Buying scuba gears is a big deal for rookies. It’s the next step. That means you have done testing the waters (quite literally), pass your try diving stage, and probably have done a few shallow water dive below your belt. For someone who just discover the world of diving, buying gears represent an unspoken commitments of many future visits to the underwater. But when you are just newly certified, you easily get overboard and end up buying things you don’t really need. Don’t be that rookie. Here’s our best guide on buying scuba diving equipments for beginners.
The Best Basics for Diving Beginners
The Masks for Clearer Underwater Vision
We don’t evolve to be able to see underwater. That’s why we need scuba mask, which primary function is giving proper space for our eyes to focus. Nowadays, masks are no longer created on one-panel oval masks—they are ancients! Most masks are two panels with nose pocket in between to equalise air pressures in the mask during the dive. Find one that watertight fit and feel comfortable even when you try it with regulators on. Masks comes in various size, shapes, and colours. They also come with prescription lenses! Spend some time to find the true fit mask that’ll give you the best beginners diving experience.
Protections Against Exposures: The Wetsuit
The next thing that will get you excited is the wetsuit. Know that there are five types of dive suit—each with different thickness. The shorty, the 3mm, the 5mm, the 7mm, and the dry wetsuit for below 0º water temperature. Know that as a beginner, you would probably spend most of your time in shallow and warm water. At least for the next three years. Unless you are doing mostly cold water diving, the 3 mm or the 5mm is the best bet for beginners in diving.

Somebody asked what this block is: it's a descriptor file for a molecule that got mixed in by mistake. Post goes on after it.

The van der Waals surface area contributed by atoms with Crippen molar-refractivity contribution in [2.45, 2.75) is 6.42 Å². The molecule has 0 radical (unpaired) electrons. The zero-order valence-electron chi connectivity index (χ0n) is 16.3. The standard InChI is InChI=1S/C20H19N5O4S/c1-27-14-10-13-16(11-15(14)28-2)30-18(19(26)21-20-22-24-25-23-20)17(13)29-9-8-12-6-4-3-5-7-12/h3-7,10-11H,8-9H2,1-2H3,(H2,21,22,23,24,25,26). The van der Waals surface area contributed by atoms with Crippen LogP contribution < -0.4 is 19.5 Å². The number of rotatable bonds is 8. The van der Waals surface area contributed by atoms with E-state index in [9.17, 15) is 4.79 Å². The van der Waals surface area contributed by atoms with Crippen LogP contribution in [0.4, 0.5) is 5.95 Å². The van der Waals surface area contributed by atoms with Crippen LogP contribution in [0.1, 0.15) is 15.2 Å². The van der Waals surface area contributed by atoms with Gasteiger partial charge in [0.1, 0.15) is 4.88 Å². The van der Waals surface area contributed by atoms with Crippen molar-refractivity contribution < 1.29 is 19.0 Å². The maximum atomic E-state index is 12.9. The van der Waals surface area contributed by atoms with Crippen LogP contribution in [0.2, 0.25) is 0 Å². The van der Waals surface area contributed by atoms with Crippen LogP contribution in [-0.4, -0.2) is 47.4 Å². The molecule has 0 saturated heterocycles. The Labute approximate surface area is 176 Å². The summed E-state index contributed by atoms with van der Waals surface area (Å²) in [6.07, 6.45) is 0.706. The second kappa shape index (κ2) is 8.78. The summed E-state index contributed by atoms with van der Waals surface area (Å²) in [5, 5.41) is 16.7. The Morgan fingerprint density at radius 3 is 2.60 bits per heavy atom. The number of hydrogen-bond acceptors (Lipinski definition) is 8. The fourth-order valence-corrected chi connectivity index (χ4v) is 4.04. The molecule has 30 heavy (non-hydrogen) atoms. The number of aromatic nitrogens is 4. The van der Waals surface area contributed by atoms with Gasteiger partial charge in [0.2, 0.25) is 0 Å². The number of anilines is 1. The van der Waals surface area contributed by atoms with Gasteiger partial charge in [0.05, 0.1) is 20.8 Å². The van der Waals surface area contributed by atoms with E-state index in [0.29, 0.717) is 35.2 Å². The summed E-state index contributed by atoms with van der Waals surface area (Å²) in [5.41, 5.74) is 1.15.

Find a dive suit fit at every curve of your body. The one that keep the ocean water to enter the suit—which will steal your body heat. Regardless of the thickness, your dive suit should retain heat and provide tight insulation against the heat loss. Our favourite is the one that have seals around wrists, collar, and ankles and pre-bent arms and legs for more protection.
As a beginner, you would likely hold an Open Water Diver license and that means you can’t dive deeper than 12 meters. You don’t need a complex air system yet and snorkel can do the job just fine. You want to have a flexible snorkel tube for maximum manoeuvrability with great guard at the tip. As you walk down the snorkel aisle, the sheer amount of options and features to choose might bemuse you. Stay on the basic! All you need from a snorkel is that it feels good on your mouth, lets you breathe easily, and keep it dry underwater.
Okay. Now it’s the time to purchase your foot extension underwater. Fins help you to move through the water—just like the fishes! When you are buying fins, find one that fit snuggly to your feet. It shouldn’t pinch your toes or hurt your ankles. Large fins are not essentially better—size of the fins should be in proportion with your body. Also, you want a lightweight fins with great flexibility, good vented blades that allow you to wiggle easily.
BCD of Your Own
Masks and wetsuit can be purchased even before you start your very first scuba diving lessons. However, no beginners are advised to buy their own diving BCD before getting their diver certification. It’s a complex equipment and we recommend you have a dozen dive experience and trying out several different BCDs to know what you really want. The right BCD will depend on your diving style. But if you want to buy a BCD, the most regular advice we can give is the size and its fitness to your body. Try it with your wetsuit for best judgement. The right BCD should fit into your body, especially when it’s inflated. It shouldn’t be too loose, too tight, or causing a trouble breathing. Make sure it’s right on the proportion of your body. All the straps, pockets. and adjustment should be easily accessible and within reach.